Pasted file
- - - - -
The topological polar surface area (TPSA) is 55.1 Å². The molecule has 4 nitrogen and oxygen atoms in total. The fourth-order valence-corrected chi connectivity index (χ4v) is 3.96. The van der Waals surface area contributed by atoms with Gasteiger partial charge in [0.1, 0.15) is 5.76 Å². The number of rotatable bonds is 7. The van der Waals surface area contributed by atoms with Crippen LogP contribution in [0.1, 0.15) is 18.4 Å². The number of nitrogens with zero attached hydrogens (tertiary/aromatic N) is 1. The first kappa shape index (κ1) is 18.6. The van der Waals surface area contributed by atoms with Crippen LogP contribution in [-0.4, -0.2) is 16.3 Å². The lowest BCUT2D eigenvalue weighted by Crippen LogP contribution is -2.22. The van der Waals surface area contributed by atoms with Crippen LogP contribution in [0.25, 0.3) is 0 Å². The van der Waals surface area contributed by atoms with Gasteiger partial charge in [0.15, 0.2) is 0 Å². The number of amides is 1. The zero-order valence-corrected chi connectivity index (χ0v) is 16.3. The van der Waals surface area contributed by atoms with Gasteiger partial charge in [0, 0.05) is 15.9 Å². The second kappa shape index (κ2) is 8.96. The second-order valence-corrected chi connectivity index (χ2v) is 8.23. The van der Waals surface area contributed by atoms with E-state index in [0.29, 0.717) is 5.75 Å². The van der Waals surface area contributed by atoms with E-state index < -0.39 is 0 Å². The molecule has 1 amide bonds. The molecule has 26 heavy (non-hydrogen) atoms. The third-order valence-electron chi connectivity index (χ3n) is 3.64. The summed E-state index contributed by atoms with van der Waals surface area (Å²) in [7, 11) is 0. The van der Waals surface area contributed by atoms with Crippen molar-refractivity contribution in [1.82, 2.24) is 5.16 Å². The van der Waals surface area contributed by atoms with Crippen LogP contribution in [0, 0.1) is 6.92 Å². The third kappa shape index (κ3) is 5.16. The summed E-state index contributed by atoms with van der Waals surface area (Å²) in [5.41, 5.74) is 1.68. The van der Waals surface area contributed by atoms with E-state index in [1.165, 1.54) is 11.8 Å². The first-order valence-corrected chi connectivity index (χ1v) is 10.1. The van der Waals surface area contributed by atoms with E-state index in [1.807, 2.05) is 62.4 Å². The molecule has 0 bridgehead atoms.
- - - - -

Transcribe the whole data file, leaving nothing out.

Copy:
The topological polar surface area (TPSA) is 55.1 Å². The molecule has 4 nitrogen and oxygen atoms in total. The fourth-order valence-corrected chi connectivity index (χ4v) is 3.96. The van der Waals surface area contributed by atoms with Gasteiger partial charge in [0.1, 0.15) is 5.76 Å². The number of rotatable bonds is 7. The van der Waals surface area contributed by atoms with Crippen LogP contribution in [0.1, 0.15) is 18.4 Å². The number of nitrogens with zero attached hydrogens (tertiary/aromatic N) is 1. The first kappa shape index (κ1) is 18.6. The van der Waals surface area contributed by atoms with Crippen LogP contribution in [-0.4, -0.2) is 16.3 Å². The lowest BCUT2D eigenvalue weighted by Crippen LogP contribution is -2.22. The van der Waals surface area contributed by atoms with Crippen LogP contribution in [0.25, 0.3) is 0 Å². The van der Waals surface area contributed by atoms with Gasteiger partial charge in [0.15, 0.2) is 0 Å². The number of amides is 1. The zero-order valence-corrected chi connectivity index (χ0v) is 16.3. The van der Waals surface area contributed by atoms with Gasteiger partial charge in [0, 0.05) is 15.9 Å². The second kappa shape index (κ2) is 8.96. The second-order valence-corrected chi connectivity index (χ2v) is 8.23. The van der Waals surface area contributed by atoms with E-state index in [0.29, 0.717) is 5.75 Å². The van der Waals surface area contributed by atoms with E-state index < -0.39 is 0 Å². The molecule has 1 amide bonds. The molecule has 26 heavy (non-hydrogen) atoms. The third-order valence-electron chi connectivity index (χ3n) is 3.64. The summed E-state index contributed by atoms with van der Waals surface area (Å²) in [7, 11) is 0. The van der Waals surface area contributed by atoms with Crippen molar-refractivity contribution in [1.82, 2.24) is 5.16 Å². The van der Waals surface area contributed by atoms with Crippen LogP contribution in [0, 0.1) is 6.92 Å². The third kappa shape index (κ3) is 5.16. The summed E-state index contributed by atoms with van der Waals surface area (Å²) in [5.41, 5.74) is 1.68. The van der Waals surface area contributed by atoms with E-state index in [1.165, 1.54) is 11.8 Å². The first-order valence-corrected chi connectivity index (χ1v) is 10.1. The van der Waals surface area contributed by atoms with E-state index in [1.807, 2.05) is 62.4 Å². The molecule has 0 bridgehead atoms.